The snow had only just begun to drift in lazy flurries from the sky when he stepped out his door that morning. Queen’s Division agents working day shift tended to rise early, though he wasn’t quite as early a riser as Domerin, who tended to run before he arrived for duty, but Rilan liked to give himself at least an hour to reach the office.

He lived on the outskirts of the city, one of the districts that had been tacked on at some point in the distant past. The size and relative isolation of his family home meant he had to drive a fair distance before the hustle and bustle of the city swallowed him.

Most mornings, he used that time to clear his head, to organize whatever tasks he needed to take care of for the day or to shake off any lingering feelings about his most recent missions. But today he hadn’t gone far beyond his driveway before his car sputtered and lurched to a halt.

Rilan didn’t consider himself a particularly vain or materialistic person, despite having inherited a mansion when his parents passed, but his car was the one thing he poured pride into.

“Julie quit on me today,” he admitted. He could tell Valia wanted to make a comment about the fact that he named his car, but she thankfully refrained. “And it’s weird because I just had her serviced a month ago and the mechanic told me everything was fine.”

“Maybe one of the wires in that fancy computer got crossed.”

“Could be,” Rilan agreed with a shrug. He didn’t know the ins and outs of his car’s mechanics. Which might make him a bad car owner, but he didn’t so much care. He didn’t have the time to devote to learning what was under his hood because his day job kept him so busy.

“You have roadside assistance though, surely?” Valia pressed, perhaps impatient to reach the spectacular part of the tail.

“Of course, and they towed me pretty fast. I guess maybe they’re all already out in force today because they expect accidents to happen during the first major snowfall of the year. No, it wasn’t until we reached the garage that things got weird.”

“Did they try to tell you that Julie was having an identity crisis?” Valia teased, evidently enjoying her own joke enough that she added a wicked chuckle to the end.

“No, they told me to wait while they ran a diagnostic, so I wandered outside. They took me a lot farther downtown than I expected, so I thought I might wander somewhere I could get some breakfast. It probably would have been better if I just drank the cheep garage coffee and waited inside.”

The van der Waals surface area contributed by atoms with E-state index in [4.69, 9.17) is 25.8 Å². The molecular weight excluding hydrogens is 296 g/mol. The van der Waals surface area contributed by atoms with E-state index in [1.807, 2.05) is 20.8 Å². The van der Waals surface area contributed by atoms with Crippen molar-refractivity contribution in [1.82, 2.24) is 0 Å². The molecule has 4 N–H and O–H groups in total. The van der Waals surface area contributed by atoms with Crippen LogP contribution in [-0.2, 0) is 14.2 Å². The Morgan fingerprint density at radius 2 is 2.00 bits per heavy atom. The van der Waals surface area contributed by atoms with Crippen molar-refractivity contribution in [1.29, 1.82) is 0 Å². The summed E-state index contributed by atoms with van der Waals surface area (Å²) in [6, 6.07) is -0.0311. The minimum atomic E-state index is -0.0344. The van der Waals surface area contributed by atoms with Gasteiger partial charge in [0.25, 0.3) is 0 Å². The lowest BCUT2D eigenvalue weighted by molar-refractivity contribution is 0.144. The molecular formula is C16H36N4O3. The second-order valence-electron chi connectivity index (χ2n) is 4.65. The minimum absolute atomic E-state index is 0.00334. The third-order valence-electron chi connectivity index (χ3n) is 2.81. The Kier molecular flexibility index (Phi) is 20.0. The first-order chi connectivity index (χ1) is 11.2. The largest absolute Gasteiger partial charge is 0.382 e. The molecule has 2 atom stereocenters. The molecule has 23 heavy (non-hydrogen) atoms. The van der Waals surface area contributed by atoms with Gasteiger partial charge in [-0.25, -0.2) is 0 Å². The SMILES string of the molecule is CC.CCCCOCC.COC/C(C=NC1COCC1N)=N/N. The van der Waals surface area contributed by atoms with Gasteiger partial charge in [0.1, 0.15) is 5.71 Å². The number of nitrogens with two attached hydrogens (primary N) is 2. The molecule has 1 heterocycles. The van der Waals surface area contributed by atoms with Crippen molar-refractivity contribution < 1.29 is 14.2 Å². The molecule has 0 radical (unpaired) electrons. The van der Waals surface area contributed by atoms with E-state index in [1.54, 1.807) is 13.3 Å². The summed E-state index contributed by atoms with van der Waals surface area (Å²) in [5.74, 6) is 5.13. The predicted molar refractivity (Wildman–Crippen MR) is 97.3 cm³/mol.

“Did someone try to carry you into the shadows?” Valia sounded halfway between teasing and confused now. It was clear she expected this story to be all fun and games – and Rilan wished he could treat it that way.

“Nothing like that. But there was some kind of protest happening.” He still wasn’t sure what the original protest was supposed to be about. The signs had been a mishmash of messages that didn’t entirely make sense. The procession had been slow moving and the chant disorganized, but the crowd seemed never-the-less determined. “As near as I can tell, a group of mercenaries did something to upset people, and instead of looking up some information or contacting the guild, they decided to make a spectacle of it. But there were a lot of nonsensical signs mixed in, so I think some people just like to show up and shout angrily.”

“Wouldn’t surprise me.” Valia sighed. “You don’t think it had something to do with Limegate, do you?”

“Gods, I hope not. That was over a year ago! Anyway, as soon as I noticed the crowd, I tried to give them a wide berth. Protestors don’t like uniforms, and I didn’t want to make the city guard’s job any harder than it was already bound to be. But I didn’t scoot out of the way quickly enough, because the fringes took notice. And as soon as they saw me, the entire crowd abandoned their original trajectory so that they could swarm me.”